sympathize

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See also: sympathise

English[edit]

Alternative forms[edit]

Etymology[edit]

French sympathiser

Verb[edit]

sympathize (third-person singular simple present sympathizes, present participle sympathizing, simple past and past participle sympathized) (Canada, US)

  1. (intransitive) To have, show or express sympathy; to be affected by feelings similar to those of another, in consequence of knowing the person to be thus affected.
    • 1712, Joseph Addison, Spectator No. 273, republished in Notes upon the Twelve Books of Paradise Lost, London: Jacob Tonson, 1719, p. 13,[1]
      [] the Authors having chosen for their Heroes Persons who were so nearly related to the People for whom they wrote. Achilles was a Greek, and Aeneas the remote Founder of Rome. By this Means their Countrymen (whom they principally proposed to themselves for their Readers) were particularly attentive to all the Parts of their Story, and sympathized with their Heroes in all their Adventures.
    • 1868, Louisa May Alcott, Little Women, Chapter 19,[2]
      Some old people keep young at heart in spite of wrinkles and gray hairs, can sympathize with children’s little cares and joys, make them feel at home, and can hide wise lessons under pleasant plays, giving and receiving friendship in the sweetest way.
    • 1875, Anthony Trollope, The Way We Live Now, Chapter 19,[3]
      “I can’t quite sympathise with your mother in all her feelings about this marriage, because I do not think that I recognise as she does the necessity of money.”
    • 1925, F. Scott Fitzgerald, The Great Gatsby, New York: Scribner, Chapter 3, p. 52,[4]
      The wives were sympathizing with each other in slightly raised voices.
  2. (intransitive) To support, favour, have sympathy (with a political cause or movement, a side in a conflict / in an action).
    • 1855, Elizabeth Gaskell, North and South, Chapter 31,[5]
      [] who is to hunt up my witnesses? All of them are sailors, drafted off to other ships, except those whose evidence would go for very little, as they took part, or sympathised in the affair. []
    • 1919, Saki, “The Threat” in The Toys of Peace and Other Papers, London: John Lane, p. 150,[6]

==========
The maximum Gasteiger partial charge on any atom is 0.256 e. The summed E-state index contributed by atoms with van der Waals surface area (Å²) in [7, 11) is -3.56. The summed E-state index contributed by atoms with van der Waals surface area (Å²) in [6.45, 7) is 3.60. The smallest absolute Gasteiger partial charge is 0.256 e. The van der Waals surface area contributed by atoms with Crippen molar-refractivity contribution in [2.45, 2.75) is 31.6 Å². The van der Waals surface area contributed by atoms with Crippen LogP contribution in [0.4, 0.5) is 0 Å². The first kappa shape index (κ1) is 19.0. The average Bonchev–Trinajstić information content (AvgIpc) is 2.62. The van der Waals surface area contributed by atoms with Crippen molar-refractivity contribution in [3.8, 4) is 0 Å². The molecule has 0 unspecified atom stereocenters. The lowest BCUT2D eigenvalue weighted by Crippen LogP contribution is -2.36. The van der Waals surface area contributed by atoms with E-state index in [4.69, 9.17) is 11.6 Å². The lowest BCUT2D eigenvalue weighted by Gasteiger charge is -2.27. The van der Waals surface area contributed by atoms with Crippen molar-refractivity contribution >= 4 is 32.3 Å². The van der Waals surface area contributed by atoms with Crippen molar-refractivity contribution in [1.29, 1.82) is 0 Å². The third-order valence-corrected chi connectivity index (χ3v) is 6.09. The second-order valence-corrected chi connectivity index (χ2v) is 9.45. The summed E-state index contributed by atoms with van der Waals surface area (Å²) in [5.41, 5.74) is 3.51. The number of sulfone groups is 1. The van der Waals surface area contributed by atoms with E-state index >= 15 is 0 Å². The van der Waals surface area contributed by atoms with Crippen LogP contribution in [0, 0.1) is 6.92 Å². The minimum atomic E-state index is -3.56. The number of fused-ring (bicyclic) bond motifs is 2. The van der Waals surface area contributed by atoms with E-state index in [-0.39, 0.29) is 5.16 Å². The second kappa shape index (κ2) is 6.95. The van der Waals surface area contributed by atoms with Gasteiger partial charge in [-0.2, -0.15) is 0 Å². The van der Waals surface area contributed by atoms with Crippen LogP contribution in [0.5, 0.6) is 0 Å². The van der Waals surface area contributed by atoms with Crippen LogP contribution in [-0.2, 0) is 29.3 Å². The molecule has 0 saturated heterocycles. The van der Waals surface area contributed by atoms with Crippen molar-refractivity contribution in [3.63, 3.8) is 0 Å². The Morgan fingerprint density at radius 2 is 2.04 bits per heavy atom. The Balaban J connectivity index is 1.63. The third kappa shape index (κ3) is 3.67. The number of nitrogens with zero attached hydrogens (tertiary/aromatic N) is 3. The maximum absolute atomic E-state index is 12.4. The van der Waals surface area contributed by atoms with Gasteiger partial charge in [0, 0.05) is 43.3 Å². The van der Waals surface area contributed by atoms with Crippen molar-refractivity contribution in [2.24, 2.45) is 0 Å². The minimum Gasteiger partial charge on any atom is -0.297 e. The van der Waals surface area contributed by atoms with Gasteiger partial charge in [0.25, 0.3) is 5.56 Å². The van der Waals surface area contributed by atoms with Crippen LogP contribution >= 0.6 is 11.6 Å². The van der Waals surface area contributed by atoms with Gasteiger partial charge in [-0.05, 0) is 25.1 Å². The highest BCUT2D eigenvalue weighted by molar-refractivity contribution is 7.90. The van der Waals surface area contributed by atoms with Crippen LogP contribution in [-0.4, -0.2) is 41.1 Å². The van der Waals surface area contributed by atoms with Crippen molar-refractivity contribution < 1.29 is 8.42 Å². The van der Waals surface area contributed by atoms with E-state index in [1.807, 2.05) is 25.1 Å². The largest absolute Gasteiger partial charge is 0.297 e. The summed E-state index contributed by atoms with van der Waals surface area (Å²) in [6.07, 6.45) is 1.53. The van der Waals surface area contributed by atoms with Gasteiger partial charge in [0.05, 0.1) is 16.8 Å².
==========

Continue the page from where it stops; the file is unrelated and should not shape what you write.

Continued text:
“Whether one sympathises with the agitation for female suffrage or not one has to admit that its promoters showed tireless energy and considerable enterprise in devising and putting into action new methods for accomplishing their ends. []
    • 1936, Margaret Mitchell, Gone with the Wind, New York: Macmillan, 1944, Part 2, Chapter 9, p. 171,[7]
      [] naturally the British aristocracy sympathized with the Confederacy, as one aristocrat with another, against a race of dollar lovers like the Yankees.
    • 1953, Saul Bellow, The Adventures of Augie March, New York: Viking, Chapter 3, pp. 41-42,[8]
      He’d go to [] Soviet Russia—now giving us the whole story, that he sympathized with the Reds and admired Lenin []
  3. (transitive) To say in an expression of sympathy.
    • 1995, Rohinton Mistry, A Fine Balance, Toronto: McClelland & Stewart, Chapter 3, p. 133,[9]
      “How much he slapped my sons—you should see their swollen faces, Panditji,” said Dukhi. []
      “Poor children,” sympathized Pandit Lallaram.
  4. (intransitive) To have a common feeling, as of bodily pleasure or pain.
    • 1814, J. S. Buckminster, Sermons, Boston, Sermon 3, p. 55,[10]
      [] the mind will sympathize so much with the anguish and debility of the body, that it will be [] too distracted to fix itself in meditation.
  5. (transitive, obsolete) To share (a feeling or experience).
    • c. 1589, William Shakespeare, The Comedy of Errors, Act V, Scene 1,[11]
      And all that are assembled in this place,
      That by this sympathized one day’s error
      Have suffer’d wrong, go keep us company,
      And we shall make full satisfaction.
  6. (intransitive) To agree; to be in accord; to harmonize.
    • c. 1597, William Shakespeare, Henry IV, Part 1, Act V, Scene 1,[12]
      Henry V. The southern wind
      Doth play the trumpet to his purposes,
      And by his hollow whistling in the leaves
      Foretells a tempest and a blustering day.
      Henry IV. Then with the losers let it sympathize,
      For nothing can seem foul to those that win.
    • 1695 John Dryden (translator), De Arte Graphica. The Art of Painting by Charles Alphonse du Fresnoy, London: W. Rogers, p. 175,[13]
      Green, for example, is a pleasing Colour, which may come from a blue and a yellow mix’d together, and by consequence blue and yellow are two Colours which sympathize:
    • 1847, Emily Brontë, Wuthering Heights, Chapter 8,[14]
      Then personal appearance sympathised with mental deterioration: he acquired a slouching gait and ignoble look; his naturally reserved disposition was exaggerated into an almost idiotic excess of unsociable moroseness []

Usage notes[edit]

Used similarly to empathize, interchangeably in looser usage. In stricter usage, empathize is stronger and more intimate, while sympathize is weaker and more distant. See empathy: usage notes.

Further, the general “agree, accord” sense of sympathize is not shared with empathize.

Derived terms[edit]

Related terms[edit]

Translations[edit]